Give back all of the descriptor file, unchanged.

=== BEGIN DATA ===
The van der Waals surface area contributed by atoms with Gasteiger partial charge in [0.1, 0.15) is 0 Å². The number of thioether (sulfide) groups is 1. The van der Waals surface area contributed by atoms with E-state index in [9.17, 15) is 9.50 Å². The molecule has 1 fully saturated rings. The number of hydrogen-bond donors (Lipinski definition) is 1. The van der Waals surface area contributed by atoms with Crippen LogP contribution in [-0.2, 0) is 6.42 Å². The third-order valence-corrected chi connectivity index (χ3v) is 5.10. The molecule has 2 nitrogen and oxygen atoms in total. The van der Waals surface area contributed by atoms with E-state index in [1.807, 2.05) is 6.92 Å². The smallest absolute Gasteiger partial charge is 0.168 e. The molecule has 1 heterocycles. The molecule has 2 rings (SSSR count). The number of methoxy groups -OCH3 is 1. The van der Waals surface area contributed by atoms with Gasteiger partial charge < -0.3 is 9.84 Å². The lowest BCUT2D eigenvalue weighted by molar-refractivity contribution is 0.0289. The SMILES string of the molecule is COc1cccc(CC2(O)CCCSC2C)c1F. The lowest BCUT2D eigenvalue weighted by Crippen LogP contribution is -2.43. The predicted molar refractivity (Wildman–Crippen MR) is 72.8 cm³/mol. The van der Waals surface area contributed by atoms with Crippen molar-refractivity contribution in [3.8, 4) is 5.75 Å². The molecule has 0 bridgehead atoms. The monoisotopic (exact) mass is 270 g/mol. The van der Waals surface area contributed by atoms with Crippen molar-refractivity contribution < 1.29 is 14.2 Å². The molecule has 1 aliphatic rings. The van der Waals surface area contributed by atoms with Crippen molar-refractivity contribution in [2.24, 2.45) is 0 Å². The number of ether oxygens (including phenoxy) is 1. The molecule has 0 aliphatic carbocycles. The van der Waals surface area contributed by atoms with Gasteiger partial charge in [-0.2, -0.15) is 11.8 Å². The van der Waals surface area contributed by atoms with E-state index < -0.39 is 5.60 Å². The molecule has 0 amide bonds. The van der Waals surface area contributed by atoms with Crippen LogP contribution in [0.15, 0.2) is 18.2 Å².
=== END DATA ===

The van der Waals surface area contributed by atoms with Gasteiger partial charge in [0.1, 0.15) is 0 Å². The number of thioether (sulfide) groups is 1. The van der Waals surface area contributed by atoms with E-state index in [9.17, 15) is 9.50 Å². The molecule has 1 fully saturated rings. The number of hydrogen-bond donors (Lipinski definition) is 1. The van der Waals surface area contributed by atoms with Crippen LogP contribution in [-0.2, 0) is 6.42 Å². The third-order valence-corrected chi connectivity index (χ3v) is 5.10. The molecule has 2 nitrogen and oxygen atoms in total. The van der Waals surface area contributed by atoms with E-state index in [1.807, 2.05) is 6.92 Å². The smallest absolute Gasteiger partial charge is 0.168 e. The molecule has 1 heterocycles. The molecule has 2 rings (SSSR count). The number of methoxy groups -OCH3 is 1. The van der Waals surface area contributed by atoms with Gasteiger partial charge < -0.3 is 9.84 Å². The lowest BCUT2D eigenvalue weighted by molar-refractivity contribution is 0.0289. The SMILES string of the molecule is COc1cccc(CC2(O)CCCSC2C)c1F. The lowest BCUT2D eigenvalue weighted by Crippen LogP contribution is -2.43. The predicted molar refractivity (Wildman–Crippen MR) is 72.8 cm³/mol. The van der Waals surface area contributed by atoms with Crippen molar-refractivity contribution in [3.8, 4) is 5.75 Å². The molecule has 0 bridgehead atoms. The monoisotopic (exact) mass is 270 g/mol. The van der Waals surface area contributed by atoms with Crippen molar-refractivity contribution < 1.29 is 14.2 Å². The molecule has 1 aliphatic rings. The van der Waals surface area contributed by atoms with Crippen molar-refractivity contribution in [2.24, 2.45) is 0 Å². The number of ether oxygens (including phenoxy) is 1. The molecule has 0 aliphatic carbocycles. The van der Waals surface area contributed by atoms with Gasteiger partial charge in [-0.2, -0.15) is 11.8 Å². The van der Waals surface area contributed by atoms with E-state index < -0.39 is 5.60 Å². The molecule has 0 amide bonds. The van der Waals surface area contributed by atoms with Crippen LogP contribution in [0.15, 0.2) is 18.2 Å².